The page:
Summary and Analysis
PART ONE: 1934 “Muséum National d’Histoire Naturelle” to “Something Rising”
Part One travels back in time ten years. Marie-Laure, living in Paris, learns from the tour guide at her father’s museum about a valuable diamond called “the Sea of Flames.” Until it is thrown into the sea, the stone is supposedly cursed so that its owner will live forever, but the owner’s loved ones will be plagued with misfortune. Not long after this tour, Marie-Laure completely loses her sight because of cataracts. Her father and his coworker, Dr. Geffard, help her learn how to understand the world by touch. Her father carves puzzles and even a scale model of their neighborhood for her. He tries to teach her to navigate the neighborhood based on the model.
Werner and his younger sister, Jutta, live in a children’s home (an orphanage) in Zollverein, Germany, close to the coal mine where their father died. Werner is highly intelligent and inquisitive, constantly bothering Frau Elena with questions. While he and Jutta are exploring one day, they find an old, broken radio, which Werner fixes. Through the repaired radio, they hear Nazi propaganda.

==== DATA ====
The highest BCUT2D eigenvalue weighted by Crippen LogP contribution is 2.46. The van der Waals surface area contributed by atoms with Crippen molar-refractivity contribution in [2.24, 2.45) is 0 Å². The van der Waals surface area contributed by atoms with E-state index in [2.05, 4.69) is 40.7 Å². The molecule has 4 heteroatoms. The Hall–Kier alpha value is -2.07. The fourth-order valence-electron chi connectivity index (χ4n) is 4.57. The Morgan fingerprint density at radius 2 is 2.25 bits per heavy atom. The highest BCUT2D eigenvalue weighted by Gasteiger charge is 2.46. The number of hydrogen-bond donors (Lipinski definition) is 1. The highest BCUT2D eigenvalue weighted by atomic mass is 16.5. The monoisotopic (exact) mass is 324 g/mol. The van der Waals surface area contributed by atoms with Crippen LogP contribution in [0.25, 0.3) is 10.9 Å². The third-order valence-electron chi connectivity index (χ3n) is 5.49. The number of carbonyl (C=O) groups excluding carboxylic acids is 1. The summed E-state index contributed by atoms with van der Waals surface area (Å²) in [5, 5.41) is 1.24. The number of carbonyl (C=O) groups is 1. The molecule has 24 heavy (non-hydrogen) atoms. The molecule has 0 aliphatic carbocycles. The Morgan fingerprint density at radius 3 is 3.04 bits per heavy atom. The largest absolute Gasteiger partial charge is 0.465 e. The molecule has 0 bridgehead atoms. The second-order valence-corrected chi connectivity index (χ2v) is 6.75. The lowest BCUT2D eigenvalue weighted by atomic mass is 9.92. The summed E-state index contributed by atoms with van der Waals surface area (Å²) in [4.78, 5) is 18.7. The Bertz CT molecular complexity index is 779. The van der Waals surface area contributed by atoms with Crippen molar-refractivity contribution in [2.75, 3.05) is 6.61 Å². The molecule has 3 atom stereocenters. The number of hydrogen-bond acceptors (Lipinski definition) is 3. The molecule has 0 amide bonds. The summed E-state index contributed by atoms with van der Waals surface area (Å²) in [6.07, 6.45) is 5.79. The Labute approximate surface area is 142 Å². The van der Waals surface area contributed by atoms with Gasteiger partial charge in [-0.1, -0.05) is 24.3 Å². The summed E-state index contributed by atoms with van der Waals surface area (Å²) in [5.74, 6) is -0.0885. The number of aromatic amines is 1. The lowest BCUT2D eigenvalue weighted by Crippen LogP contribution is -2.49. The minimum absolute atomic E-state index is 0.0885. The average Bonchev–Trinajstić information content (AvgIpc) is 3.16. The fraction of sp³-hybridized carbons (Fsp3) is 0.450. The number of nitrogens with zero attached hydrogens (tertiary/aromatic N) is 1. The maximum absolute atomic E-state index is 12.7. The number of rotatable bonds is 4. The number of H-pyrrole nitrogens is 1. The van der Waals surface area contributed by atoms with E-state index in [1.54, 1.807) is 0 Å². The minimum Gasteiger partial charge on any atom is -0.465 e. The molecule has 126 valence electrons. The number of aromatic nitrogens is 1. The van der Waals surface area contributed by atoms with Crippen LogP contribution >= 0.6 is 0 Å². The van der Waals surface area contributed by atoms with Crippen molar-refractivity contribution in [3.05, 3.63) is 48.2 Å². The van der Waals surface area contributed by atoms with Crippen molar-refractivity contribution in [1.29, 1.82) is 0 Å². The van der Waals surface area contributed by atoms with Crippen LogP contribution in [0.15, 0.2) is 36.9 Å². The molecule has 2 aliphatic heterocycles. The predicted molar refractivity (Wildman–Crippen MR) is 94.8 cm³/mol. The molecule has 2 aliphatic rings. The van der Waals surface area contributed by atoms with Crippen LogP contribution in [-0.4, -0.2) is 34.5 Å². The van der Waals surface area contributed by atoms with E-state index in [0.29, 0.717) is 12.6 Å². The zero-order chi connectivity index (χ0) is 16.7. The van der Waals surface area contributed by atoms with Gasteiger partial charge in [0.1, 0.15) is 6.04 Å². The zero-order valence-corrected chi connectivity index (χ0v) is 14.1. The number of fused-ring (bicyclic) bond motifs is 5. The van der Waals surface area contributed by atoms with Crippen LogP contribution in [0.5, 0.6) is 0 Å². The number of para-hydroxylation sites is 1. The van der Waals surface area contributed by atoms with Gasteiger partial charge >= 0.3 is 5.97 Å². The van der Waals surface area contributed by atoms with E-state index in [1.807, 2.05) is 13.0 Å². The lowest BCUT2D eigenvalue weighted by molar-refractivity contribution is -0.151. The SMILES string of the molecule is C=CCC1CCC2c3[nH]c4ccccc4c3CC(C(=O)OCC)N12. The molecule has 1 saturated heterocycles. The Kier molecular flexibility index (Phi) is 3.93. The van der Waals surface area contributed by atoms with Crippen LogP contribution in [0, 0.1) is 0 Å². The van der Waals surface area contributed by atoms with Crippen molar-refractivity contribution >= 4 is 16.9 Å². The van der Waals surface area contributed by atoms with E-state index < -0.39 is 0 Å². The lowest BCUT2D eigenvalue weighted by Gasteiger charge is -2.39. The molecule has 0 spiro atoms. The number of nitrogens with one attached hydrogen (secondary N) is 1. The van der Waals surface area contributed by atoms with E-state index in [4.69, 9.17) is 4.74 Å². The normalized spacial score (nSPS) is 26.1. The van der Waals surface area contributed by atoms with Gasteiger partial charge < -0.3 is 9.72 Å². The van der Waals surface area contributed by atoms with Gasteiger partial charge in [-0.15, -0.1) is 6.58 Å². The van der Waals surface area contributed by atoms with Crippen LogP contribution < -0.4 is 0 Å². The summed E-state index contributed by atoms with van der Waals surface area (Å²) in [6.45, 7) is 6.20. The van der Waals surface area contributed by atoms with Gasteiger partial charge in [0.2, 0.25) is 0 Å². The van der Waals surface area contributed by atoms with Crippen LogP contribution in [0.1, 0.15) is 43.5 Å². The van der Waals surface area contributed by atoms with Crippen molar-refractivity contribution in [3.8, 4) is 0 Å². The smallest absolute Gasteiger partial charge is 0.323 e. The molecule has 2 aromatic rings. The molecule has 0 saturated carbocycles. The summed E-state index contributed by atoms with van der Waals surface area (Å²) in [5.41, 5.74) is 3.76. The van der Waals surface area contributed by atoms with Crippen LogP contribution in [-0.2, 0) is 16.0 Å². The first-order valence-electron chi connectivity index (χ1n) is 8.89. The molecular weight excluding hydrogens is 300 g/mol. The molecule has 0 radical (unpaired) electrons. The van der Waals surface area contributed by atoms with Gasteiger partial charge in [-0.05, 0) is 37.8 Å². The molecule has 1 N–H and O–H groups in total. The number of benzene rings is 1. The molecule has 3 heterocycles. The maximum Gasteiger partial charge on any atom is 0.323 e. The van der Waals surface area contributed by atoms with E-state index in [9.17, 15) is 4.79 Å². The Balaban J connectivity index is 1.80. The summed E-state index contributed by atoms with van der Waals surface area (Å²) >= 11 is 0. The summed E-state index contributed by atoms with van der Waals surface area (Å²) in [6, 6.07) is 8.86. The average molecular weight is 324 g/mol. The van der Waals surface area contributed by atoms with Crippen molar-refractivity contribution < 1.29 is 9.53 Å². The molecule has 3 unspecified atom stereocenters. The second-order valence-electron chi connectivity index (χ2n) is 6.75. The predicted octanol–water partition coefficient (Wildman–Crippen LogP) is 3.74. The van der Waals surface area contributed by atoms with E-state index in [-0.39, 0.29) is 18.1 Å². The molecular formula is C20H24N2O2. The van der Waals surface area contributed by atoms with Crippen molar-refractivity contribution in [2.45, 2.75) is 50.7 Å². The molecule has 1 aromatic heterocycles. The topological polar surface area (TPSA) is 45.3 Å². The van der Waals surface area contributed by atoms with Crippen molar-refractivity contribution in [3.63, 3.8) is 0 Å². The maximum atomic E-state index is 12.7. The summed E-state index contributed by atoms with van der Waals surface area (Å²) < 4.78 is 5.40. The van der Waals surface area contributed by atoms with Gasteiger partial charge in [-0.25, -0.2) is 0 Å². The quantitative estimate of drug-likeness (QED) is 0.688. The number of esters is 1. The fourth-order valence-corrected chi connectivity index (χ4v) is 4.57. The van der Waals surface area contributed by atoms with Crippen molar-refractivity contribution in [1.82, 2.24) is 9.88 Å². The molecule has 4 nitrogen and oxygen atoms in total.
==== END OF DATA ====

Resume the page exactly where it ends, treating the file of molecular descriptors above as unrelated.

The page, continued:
When Marie-Laure learns about the Sea of Flames diamond, she immediately wants to throw it into the sea to break the curse, which is precisely what she will do ten years later. This scene foreshadows the end of the novel and also signifies the diamond’s symbolic importance to the story. The other children on the museum tour are enchanted by the stone’s power and can’t imagine giving up something so valuable despite its curse; they would rather risk hurting the people around them for their own selfish gain. The stone comes to represent how people’s selfishness can inflict unintentional harm on others.
An important theme introduced in these sections is the idea of “worlds within worlds.” The model neighborhood that Marie-Laure’s father builds for her is an exact replica of her real neighborhood, but it is also different, as Marie-Laure discovers when she tries to navigate the neighborhood using only her memory of the model. The real world has sounds and smells that the miniature world can’t imitate.
Werner’s radio is another example of “worlds within worlds.” The music that Werner and Jutta hear when Werner first fixes the radio seems to transport them to another world, far away from the bleak German countryside. Later, the Nazi propaganda on the radio creates an ominous new world, one in which Germany can do no wrong and Jews are a threat.